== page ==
Learn to exude purposefulness. Walk with purpose. Work with purpose. Play with purpose. Be active at services, and make sure your every action is directed by God. David was a man of action, but that sometimes got him into trouble if it wasn’t a godly action (think of Bathsheba). But God does want you to be an active soldier in His army! He wants you to be a man engaged in the war against devil.
4) A Renaissance man values education.
Prudent means “to perceive, discern; intelligent, discreet, have understanding; to show oneself discerning or attentive, to teach.” David loved knowledge! He loved learning! He loved school!
David wrote, “Shew me thy ways, O Lord; teach me thy paths. Lead me in thy truth, and teach me: for thou art the God of my salvation; on thee do I wait all the day” (Psalm 25:4-5). David yearned to be taught!
What about you, men? Do you yearn to be taught—Not just about God, but in general? You should love learning. You should love acquiring new knowledge. The great leaders of God loved education: Abraham was a master scientist and mathematician. Many were writers. Mr. Armstrong studied the Greek classics and the science books—in fact, he understood science better than the scientists!
The godly man loves learning. But we live in a culture where school is a chore, a bore, something students are groomed to despise, to take lightly, to cruise through. That is not GODLY! If you want to come to Armstrong College someday, then learn to love education and knowledge!
Look at the example of Jesus Christ in Luke 2:46-47: “And it came to pass, that after three days they found him in the temple, sitting in the midst of the doctors, both hearing them, and asking them questions. And all that heard Him were astonished at His understanding and answers.”
Make God your source of wisdom. Solomon prayed for knowledge in 2 Chronicles 1. He prayed for hours and hours of reading and meditating and writing. He prayed for school! He prayed for education.
In matters means “in speech, word, utterance, business, occupation, manner.” A number of commentaries agree that this is also talking about speech. David was an exceptional public speaker.
Soncino’s Commentary says the phrase “prudent in matters” in 1 Samuel 16:18 would be better translated as “skillful in speech.” This is referring to David’s poetic skill. David exhibited talent for combining verse and music. The Psalms are proof of David’s skill in composing verse. David was able to play the melodious and meaningful music that soothed Saul’s demented mind (verse 23).
5) A Renaissance man reflects God in his outward appearance.
Comely means “shape, form, figure, appearance.” It is referring to physical appearance In other places, this same word is used to describe a person’s outward appearance as “beautiful.”
Read the description of Jesus Christ in Revelation 1:13-15. Notice, Christ projects power and perfection, quality and refinement, class and dignity. Christ certainly has no imperfection, no scruffiness, no stains or rips or tears. Here are some practical tips for you to emulate that:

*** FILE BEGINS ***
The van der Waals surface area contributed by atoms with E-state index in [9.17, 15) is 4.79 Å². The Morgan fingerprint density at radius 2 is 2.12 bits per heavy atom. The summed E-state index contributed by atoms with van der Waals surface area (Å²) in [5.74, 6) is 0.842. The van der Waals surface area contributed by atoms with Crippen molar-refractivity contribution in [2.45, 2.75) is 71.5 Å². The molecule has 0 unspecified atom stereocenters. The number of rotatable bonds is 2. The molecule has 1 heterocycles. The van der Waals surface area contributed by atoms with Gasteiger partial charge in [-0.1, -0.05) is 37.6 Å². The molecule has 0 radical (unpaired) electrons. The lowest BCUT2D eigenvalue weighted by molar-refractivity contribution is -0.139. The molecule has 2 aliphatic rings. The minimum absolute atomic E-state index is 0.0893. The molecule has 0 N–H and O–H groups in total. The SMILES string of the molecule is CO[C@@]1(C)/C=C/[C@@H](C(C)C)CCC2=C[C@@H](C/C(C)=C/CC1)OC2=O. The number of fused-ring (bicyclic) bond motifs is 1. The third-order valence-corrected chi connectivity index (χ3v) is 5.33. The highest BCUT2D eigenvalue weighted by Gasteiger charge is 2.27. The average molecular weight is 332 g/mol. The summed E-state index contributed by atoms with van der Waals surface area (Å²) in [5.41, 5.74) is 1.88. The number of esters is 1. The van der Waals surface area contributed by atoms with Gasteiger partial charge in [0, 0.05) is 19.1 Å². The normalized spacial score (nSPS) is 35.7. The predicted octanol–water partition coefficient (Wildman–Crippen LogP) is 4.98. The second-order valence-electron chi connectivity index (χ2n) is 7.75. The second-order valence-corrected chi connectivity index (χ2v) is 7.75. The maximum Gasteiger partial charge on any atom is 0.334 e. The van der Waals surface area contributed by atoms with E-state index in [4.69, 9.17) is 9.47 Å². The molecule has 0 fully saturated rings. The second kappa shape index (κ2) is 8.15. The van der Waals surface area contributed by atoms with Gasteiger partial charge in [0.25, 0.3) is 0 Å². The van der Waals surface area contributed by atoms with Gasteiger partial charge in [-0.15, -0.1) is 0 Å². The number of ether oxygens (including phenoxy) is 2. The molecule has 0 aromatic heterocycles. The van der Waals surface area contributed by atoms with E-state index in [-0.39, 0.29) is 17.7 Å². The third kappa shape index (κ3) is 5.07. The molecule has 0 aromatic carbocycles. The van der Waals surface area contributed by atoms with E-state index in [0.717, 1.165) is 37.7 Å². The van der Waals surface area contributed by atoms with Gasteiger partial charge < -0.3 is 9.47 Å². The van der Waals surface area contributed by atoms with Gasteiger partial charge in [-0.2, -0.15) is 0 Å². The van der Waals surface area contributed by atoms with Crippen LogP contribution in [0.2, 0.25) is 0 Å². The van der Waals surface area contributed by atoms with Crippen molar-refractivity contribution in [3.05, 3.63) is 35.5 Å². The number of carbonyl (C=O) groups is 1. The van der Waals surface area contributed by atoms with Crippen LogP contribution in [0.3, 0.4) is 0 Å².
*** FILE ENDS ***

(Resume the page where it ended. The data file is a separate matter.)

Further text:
- Wear clean clothes.
- Tuck your shirt in when appropriate.
- Brush your hair.
- Clean your teeth.
- Clean your shoes.
- Wear a smile.
6) A Renaissance man is ultimately a Godly creation.
The most admirable description of David in 1 Samuel 16:18 mentions the source of his talents and character: He saw God’s presence in David’s life!
Mr. Gerald Flurry writes about this in his book The Former Prophets: How to Become a King: “Several times throughout his life, David said that God was with him. That was like the motif of his life. That’s the most important statement that you can make about a person: That God is with him.”
The ultimate source of David’s admirable character traits was God’s power working with and in him!
What about you, men? When people look at you, do they see God? Do they say, “Wow, there is something special about that guy”? This is the characteristic that will really set you apart. The first five characteristics of a Renaissance man can be developed by anyone. Plenty of people appreciate culture; there are brave and strong men; there are men of action; there are men who love education; men who take care of themselves physically. You can develop these characteristics separate from God. But with God, and with the power of His Spirit working with you, these characteristics can become a hundred times more effective! In many instances, the power of God will actually empower you as you develop these characteristics!
Pray specifically that God would show you how to develop these traits. Pray for situations and opportunities. Ask yourself: How practical am I? How specific am I in my prayers?
Paul wrote to Timothy, “Let no man despise thy youth; but be thou an example of the believer, in word, in conversation, in charity, in spirit, in faith, in purity” (1 Timothy 4:12). Young men, God needs you to grow up fast! The Work needs you. God needs you: He needs young men of courage and strength; masculine men prepared to get their hands dirty, with the physical strength and mental character to work hard. But He also needs you to be wise, to love knowledge, to love music and the arts and culture.
Young men: God needs you to be a godly Renaissance man!